About this book
Most of the papers in this collection are contributions to action theory intended to be of some relevance to one or another concern of decision theory, particularly to its application to concrete human behavior. Some of the papers touch only indirectly on problems of interest to decision theorists, but taken together they should be of use to both decision theorists and philosophers of action. Robert Audi's paper indicates how a number of questions in action theory might bear on problems in decision theory, and it suggests how some action-theoretic results may help in the construction or interpretation of theories of decision, both normative and empirical. Carl Ginet's essay lays foundations for the conception of action. His volitional framework roots actions internally and conceives them as irreducibly connected with intentionality. Hugh McCann's essay is also foundational, but stresses intention more than volition and lays some of the groundwork for assessing the rationality of intention and intentional action. In William Alston's paper, the notion of a plan as underlying (intentional) action is central, and we are given both a con ception of the structure of intentional action and a set of implicit goals and beliefs - those whose content is represented in the plan - which form an indispensable part of the basis on which the rationality of the action is to be judged.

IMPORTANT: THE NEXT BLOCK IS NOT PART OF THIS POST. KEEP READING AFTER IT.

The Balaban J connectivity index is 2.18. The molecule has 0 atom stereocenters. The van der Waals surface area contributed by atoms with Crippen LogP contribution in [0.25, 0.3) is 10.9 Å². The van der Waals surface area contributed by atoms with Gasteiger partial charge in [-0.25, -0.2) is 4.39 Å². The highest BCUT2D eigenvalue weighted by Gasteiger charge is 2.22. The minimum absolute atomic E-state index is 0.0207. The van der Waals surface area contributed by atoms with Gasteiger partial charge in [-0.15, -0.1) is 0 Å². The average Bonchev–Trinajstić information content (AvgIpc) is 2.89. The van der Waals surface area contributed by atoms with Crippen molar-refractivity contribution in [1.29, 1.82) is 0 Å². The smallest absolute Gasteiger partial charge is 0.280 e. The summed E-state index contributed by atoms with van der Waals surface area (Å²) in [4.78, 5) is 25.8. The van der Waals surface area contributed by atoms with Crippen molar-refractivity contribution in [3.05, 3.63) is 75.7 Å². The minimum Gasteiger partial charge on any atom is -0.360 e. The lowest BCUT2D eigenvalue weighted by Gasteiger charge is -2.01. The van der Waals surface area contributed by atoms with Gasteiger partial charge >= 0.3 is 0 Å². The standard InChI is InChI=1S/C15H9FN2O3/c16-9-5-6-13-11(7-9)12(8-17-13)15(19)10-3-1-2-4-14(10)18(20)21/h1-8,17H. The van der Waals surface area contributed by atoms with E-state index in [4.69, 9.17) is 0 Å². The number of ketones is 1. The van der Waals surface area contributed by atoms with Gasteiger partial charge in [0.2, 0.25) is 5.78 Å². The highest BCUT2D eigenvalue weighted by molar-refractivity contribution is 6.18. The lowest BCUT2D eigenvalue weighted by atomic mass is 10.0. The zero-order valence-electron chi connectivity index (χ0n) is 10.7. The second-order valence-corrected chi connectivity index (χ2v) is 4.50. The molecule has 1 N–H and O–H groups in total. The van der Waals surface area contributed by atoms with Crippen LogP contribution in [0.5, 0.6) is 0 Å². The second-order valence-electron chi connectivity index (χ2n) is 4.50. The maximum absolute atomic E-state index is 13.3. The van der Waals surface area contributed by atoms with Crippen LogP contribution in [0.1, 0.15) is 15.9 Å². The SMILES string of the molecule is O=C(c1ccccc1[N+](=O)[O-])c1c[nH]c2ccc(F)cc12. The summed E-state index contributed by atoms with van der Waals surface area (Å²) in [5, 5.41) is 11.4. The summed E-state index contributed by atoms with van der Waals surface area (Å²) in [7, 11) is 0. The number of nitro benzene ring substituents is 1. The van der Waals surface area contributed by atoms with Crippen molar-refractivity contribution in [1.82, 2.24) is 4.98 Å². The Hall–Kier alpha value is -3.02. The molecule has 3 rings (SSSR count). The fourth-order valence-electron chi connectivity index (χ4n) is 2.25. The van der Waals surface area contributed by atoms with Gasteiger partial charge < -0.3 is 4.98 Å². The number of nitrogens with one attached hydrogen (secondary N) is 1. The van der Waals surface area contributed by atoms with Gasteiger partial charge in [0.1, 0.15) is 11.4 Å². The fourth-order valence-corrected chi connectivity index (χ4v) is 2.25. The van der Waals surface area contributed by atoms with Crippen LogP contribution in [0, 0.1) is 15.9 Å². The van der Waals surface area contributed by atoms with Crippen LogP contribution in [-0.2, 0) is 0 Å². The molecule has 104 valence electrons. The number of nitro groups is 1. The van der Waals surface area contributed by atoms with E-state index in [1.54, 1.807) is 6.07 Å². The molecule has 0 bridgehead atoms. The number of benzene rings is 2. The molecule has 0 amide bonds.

action theory concept construction corpus decision theory formal logic foundation intention interpret logic rationality reason structure